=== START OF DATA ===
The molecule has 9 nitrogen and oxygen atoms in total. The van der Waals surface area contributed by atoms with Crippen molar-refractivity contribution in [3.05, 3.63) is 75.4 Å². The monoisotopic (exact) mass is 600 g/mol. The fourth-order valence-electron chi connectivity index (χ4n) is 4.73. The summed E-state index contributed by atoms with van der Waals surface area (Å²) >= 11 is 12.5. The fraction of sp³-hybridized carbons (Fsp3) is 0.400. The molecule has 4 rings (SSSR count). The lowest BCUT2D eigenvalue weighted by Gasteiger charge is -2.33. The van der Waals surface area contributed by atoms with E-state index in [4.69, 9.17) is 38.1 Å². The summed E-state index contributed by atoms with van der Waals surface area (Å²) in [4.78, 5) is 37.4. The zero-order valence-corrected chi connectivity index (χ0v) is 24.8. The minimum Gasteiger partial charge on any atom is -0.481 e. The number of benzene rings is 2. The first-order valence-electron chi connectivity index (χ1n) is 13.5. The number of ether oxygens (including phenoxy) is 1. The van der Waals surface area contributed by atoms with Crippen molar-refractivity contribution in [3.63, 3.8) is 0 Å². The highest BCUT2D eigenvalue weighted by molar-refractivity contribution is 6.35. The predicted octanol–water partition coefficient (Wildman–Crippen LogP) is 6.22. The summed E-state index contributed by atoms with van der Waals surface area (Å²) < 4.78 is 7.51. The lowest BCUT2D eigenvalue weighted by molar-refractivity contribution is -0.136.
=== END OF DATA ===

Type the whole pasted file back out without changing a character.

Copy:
The molecule has 9 nitrogen and oxygen atoms in total. The van der Waals surface area contributed by atoms with Crippen molar-refractivity contribution in [3.05, 3.63) is 75.4 Å². The monoisotopic (exact) mass is 600 g/mol. The fourth-order valence-electron chi connectivity index (χ4n) is 4.73. The summed E-state index contributed by atoms with van der Waals surface area (Å²) >= 11 is 12.5. The fraction of sp³-hybridized carbons (Fsp3) is 0.400. The molecule has 4 rings (SSSR count). The lowest BCUT2D eigenvalue weighted by Gasteiger charge is -2.33. The van der Waals surface area contributed by atoms with E-state index in [4.69, 9.17) is 38.1 Å². The summed E-state index contributed by atoms with van der Waals surface area (Å²) in [4.78, 5) is 37.4. The zero-order valence-corrected chi connectivity index (χ0v) is 24.8. The minimum Gasteiger partial charge on any atom is -0.481 e. The number of benzene rings is 2. The first-order valence-electron chi connectivity index (χ1n) is 13.5. The number of ether oxygens (including phenoxy) is 1. The van der Waals surface area contributed by atoms with Crippen molar-refractivity contribution in [3.63, 3.8) is 0 Å². The highest BCUT2D eigenvalue weighted by molar-refractivity contribution is 6.35. The predicted octanol–water partition coefficient (Wildman–Crippen LogP) is 6.22. The summed E-state index contributed by atoms with van der Waals surface area (Å²) < 4.78 is 7.51. The lowest BCUT2D eigenvalue weighted by molar-refractivity contribution is -0.136.